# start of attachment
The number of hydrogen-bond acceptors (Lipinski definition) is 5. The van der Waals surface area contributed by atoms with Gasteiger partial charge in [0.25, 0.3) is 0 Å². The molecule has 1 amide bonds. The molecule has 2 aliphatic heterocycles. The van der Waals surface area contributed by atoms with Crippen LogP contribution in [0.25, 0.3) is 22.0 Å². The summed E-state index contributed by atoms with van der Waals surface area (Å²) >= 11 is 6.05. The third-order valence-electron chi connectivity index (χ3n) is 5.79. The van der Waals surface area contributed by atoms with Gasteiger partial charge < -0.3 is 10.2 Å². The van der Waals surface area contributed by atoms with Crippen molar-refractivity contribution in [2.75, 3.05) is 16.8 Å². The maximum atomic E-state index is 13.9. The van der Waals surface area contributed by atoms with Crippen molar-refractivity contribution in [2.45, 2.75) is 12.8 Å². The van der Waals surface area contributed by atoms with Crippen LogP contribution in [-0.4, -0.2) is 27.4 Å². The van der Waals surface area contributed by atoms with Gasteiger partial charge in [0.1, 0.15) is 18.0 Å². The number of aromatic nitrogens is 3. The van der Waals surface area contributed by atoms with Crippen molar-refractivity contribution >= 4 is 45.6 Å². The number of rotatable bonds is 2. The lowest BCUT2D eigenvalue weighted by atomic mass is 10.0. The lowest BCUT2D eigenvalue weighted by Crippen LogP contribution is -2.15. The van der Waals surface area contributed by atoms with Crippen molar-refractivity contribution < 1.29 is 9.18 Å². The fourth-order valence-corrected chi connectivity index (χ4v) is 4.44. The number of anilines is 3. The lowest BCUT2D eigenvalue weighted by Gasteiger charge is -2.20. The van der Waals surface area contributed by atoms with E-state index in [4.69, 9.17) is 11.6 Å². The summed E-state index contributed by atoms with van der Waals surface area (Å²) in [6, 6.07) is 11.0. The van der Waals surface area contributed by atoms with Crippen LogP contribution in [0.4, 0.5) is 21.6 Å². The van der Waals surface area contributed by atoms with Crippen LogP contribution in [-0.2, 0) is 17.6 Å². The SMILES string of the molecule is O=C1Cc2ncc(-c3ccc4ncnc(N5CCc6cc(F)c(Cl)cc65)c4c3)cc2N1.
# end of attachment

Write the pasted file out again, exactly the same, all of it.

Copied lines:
The number of hydrogen-bond acceptors (Lipinski definition) is 5. The van der Waals surface area contributed by atoms with Gasteiger partial charge in [0.25, 0.3) is 0 Å². The molecule has 1 amide bonds. The molecule has 2 aliphatic heterocycles. The van der Waals surface area contributed by atoms with Crippen LogP contribution in [0.25, 0.3) is 22.0 Å². The summed E-state index contributed by atoms with van der Waals surface area (Å²) >= 11 is 6.05. The third-order valence-electron chi connectivity index (χ3n) is 5.79. The van der Waals surface area contributed by atoms with Gasteiger partial charge < -0.3 is 10.2 Å². The van der Waals surface area contributed by atoms with Crippen molar-refractivity contribution in [2.75, 3.05) is 16.8 Å². The maximum atomic E-state index is 13.9. The van der Waals surface area contributed by atoms with Crippen molar-refractivity contribution in [2.45, 2.75) is 12.8 Å². The van der Waals surface area contributed by atoms with Crippen LogP contribution in [-0.4, -0.2) is 27.4 Å². The van der Waals surface area contributed by atoms with Gasteiger partial charge in [0.1, 0.15) is 18.0 Å². The number of aromatic nitrogens is 3. The van der Waals surface area contributed by atoms with Crippen molar-refractivity contribution >= 4 is 45.6 Å². The number of rotatable bonds is 2. The lowest BCUT2D eigenvalue weighted by atomic mass is 10.0. The lowest BCUT2D eigenvalue weighted by Crippen LogP contribution is -2.15. The van der Waals surface area contributed by atoms with Crippen molar-refractivity contribution < 1.29 is 9.18 Å². The fourth-order valence-corrected chi connectivity index (χ4v) is 4.44. The number of anilines is 3. The lowest BCUT2D eigenvalue weighted by Gasteiger charge is -2.20. The van der Waals surface area contributed by atoms with E-state index in [4.69, 9.17) is 11.6 Å². The summed E-state index contributed by atoms with van der Waals surface area (Å²) in [6, 6.07) is 11.0. The van der Waals surface area contributed by atoms with Crippen LogP contribution in [0.4, 0.5) is 21.6 Å². The van der Waals surface area contributed by atoms with Crippen LogP contribution in [-0.2, 0) is 17.6 Å². The SMILES string of the molecule is O=C1Cc2ncc(-c3ccc4ncnc(N5CCc6cc(F)c(Cl)cc65)c4c3)cc2N1.